by Charles Haddon Spurgeon
I was delighted when riding one Sunday evening from the place where I had supplied for a minister, to see in one place a father with four or five young ones about him, sitting on a small plot of grass before the cottage door. He had a large Bible on his knee, and they had their Bibles too. He in the midst was holding his finger up with all solemnity and earnestness in simple style endeavouring to enforce some sacred truth.
It was a road little frequented on Sunday, and I would hope that scarce a rumbling or rattling noise was heard on the holy day of rest, save the gig bearing the minister to and fro from the place of his labour, or other vehicles carrying devout worshipers to the house of God.
It seemed almost sacrilege to drive by, even though I was returning from a sacred errand. It seemed some sort of sacrilege, I say, to break the spell of the moment, and to take the eyes and the attention of the little ones even for an instant from such sweet employ.
A little further was a house which had a small workshop joining it. The door was open, but no one was there. There stood a chest, and on it was a Bible of the largest style. On the floor below was a cushion which still bore the impress of the knees which there, we trust, had bent in wrestling prayer.
Perhaps a mother had been begging at the Redeemer’s hands the souls of her dearly-beloved children; or perhaps some son, in answer to that mother’s prayer, had been secretly pouring out his soul for mercy from the hands of God.
Yet once more we saw a little girl spelling over to her parents the words of the Book of Truth, and one felt constrained to pray that the daughter and the lowly pair might be able to read their titles clear.
I have seen hills and forests, vales and rivers, fine buildings and romantic ruins, but never, never have I seen a sight so simple, beautiful and yet sublime. Blest households, may you not be solitary instances, but may God raise up thousands like you!
Household piety is the very cream of piety. There is no place in which religion so sweetly opens all its charms as in the family round the hearth. Who does not admire the house reads from the sacred page the Word of inspiration, and then seek for a blessing on themselves that day, or in joyful strains give thanks to heaven for the manifold mercies freely and constantly dispensed?
A Home Without Prayer
Who, on the other hand, can refrain from pitying the family with whom the day is a round of duties begun and ended without one prayer to God? No place where all may come together and feel as one! No way for the parent to express his thoughts of love for his offspring’s souls!
I know the sweetness of kneeling at eventide beneath the parental roof, and then hearing the father say, “Lord, we bless Thee that our son is again returned in health and strength, and after an absence from each other we bless Thee that we are now met an unbroken circle. Oh, our God,we beg most earnestly of Thee that we may all meet around the throne in heaven, not a hoof being left behind!”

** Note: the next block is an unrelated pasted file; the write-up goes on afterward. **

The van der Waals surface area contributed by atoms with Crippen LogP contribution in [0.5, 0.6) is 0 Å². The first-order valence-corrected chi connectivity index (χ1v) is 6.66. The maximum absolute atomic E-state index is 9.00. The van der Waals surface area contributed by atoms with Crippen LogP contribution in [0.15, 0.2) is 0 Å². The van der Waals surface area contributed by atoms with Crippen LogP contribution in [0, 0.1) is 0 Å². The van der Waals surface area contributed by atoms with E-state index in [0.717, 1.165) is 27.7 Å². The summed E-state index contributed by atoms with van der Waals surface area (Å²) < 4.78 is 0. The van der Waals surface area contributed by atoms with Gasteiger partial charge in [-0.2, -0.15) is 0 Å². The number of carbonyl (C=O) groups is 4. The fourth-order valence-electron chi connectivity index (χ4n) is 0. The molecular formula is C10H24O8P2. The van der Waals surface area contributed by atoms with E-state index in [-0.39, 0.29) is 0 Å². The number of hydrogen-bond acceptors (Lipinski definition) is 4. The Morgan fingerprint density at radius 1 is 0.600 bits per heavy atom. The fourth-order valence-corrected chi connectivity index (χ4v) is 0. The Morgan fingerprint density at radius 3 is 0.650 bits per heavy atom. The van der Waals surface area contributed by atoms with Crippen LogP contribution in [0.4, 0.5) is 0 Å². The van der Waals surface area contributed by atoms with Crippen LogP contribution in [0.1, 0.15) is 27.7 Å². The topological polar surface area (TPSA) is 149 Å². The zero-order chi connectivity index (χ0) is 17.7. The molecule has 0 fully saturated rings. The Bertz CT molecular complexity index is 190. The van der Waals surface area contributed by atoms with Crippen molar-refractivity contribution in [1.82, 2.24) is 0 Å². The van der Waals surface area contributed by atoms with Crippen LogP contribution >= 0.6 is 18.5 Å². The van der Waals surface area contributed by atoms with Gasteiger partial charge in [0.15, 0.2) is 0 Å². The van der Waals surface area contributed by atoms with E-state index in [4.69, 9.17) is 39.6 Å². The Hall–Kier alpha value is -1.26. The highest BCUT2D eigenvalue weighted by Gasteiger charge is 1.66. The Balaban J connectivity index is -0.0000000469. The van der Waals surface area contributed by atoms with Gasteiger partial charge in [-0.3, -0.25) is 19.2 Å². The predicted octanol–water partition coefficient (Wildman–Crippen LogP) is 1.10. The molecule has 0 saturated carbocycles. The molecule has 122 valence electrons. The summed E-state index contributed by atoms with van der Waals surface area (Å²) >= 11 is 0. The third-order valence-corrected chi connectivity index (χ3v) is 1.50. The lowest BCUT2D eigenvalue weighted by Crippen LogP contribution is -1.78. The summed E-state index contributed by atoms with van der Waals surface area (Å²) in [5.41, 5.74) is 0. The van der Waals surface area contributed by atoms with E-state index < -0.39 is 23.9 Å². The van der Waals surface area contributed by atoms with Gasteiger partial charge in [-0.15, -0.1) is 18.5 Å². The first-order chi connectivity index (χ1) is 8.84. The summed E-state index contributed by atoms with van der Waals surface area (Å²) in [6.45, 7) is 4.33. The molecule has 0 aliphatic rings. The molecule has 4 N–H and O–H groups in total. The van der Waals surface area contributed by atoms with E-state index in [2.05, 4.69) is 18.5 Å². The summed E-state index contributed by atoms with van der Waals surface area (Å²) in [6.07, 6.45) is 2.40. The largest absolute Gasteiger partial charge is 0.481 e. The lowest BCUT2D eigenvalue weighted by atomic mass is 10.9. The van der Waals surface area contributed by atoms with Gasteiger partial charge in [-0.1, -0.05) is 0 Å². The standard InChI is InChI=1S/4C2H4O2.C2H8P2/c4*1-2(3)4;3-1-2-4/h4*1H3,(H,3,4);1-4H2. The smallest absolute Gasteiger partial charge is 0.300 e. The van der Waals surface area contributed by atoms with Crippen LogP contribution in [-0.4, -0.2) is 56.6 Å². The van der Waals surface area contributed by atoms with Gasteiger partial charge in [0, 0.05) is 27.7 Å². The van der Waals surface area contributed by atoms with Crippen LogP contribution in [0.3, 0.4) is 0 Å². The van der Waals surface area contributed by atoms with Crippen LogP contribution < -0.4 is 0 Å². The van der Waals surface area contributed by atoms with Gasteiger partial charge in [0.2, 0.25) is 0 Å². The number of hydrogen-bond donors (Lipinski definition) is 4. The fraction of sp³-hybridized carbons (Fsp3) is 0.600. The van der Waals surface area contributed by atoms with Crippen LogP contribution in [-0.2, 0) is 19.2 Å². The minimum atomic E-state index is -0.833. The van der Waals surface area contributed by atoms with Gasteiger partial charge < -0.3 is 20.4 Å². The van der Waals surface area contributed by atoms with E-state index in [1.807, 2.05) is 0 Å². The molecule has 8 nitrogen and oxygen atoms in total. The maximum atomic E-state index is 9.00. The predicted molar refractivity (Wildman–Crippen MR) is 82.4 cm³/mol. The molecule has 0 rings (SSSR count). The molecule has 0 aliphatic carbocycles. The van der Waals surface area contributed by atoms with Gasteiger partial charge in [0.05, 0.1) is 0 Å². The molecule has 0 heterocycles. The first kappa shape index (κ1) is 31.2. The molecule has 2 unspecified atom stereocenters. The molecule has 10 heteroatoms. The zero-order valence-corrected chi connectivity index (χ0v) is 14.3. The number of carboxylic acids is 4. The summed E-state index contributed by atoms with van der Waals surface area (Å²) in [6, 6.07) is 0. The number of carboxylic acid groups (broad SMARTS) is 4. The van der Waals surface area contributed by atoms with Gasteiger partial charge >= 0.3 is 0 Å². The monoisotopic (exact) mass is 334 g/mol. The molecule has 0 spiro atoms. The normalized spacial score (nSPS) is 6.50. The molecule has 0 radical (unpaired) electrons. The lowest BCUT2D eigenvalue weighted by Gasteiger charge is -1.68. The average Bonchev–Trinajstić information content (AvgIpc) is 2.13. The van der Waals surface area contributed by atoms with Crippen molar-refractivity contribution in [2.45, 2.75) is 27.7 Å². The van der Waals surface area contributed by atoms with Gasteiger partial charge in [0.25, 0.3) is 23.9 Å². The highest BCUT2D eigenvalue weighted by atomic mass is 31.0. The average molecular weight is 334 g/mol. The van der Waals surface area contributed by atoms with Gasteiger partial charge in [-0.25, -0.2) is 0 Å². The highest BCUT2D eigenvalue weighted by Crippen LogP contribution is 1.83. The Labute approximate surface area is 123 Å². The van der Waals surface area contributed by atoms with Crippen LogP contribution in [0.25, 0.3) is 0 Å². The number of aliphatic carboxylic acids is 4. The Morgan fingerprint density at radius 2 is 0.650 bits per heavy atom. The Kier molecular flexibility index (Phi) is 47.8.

The father’s words are all but choked in their utterance whilst he weeps tears of joy to think that his firstborn is walking in the ways of God, and the mother sobs aloud, and her tears are falling big with gratitude, that once more she is kneeling beside her son, the delight of her eyes, whilst the whole tribe are around her secure from death and ill.
Man! Woman! Have you no family altar? Then, from my most inmost soul, I pity you. I pity the wretch without a chair or bed to rest his bones on; I pity the miserable creature who shivers in the wintry blast and finds no fire to give the needed heat; but more I pity the homeless who has no altar —no family prayer. Half happiness is absent where this is neglected. I despise unmeaning formality, but this is no form. Cease Spoiler! Lay not thy ruthless hand on this most sacred thing; rather let the queen of night forget to rise with all her train of stars than family devotions even begin to be disused.
The Glory of a Nation
The glory of Britain is her religion, and religion’s proudest glory is the Christian’s home. Who is so foolishly alarmed as ever to suppose that an invading host will ravage our fair shores when the whole land is studded with castles—not with turret towers, its true, but yet with places where the God of Jacob dwells, residing as a fire around, a glory in the midst?
Go, invader, go, the prayers of households will blow thee adown the white cliffs of Albion like the chaff before the wind! The flag of old England is nailed to the mast, not by our sailors, but by our God; and He has fastened it there with something stronger than iron. He has nailed it with the prayers of His people—the fathers, mothers, sons and daughters, with whom He delights to rest. From the tents of Jacob arise the fair-footed sons of Zion who on the mountains stand declaring good tidings of great joy, and from these tabernacles a host, glittering and white, who continually praise God.
(Family Devotions by C. H. Spurgeon)
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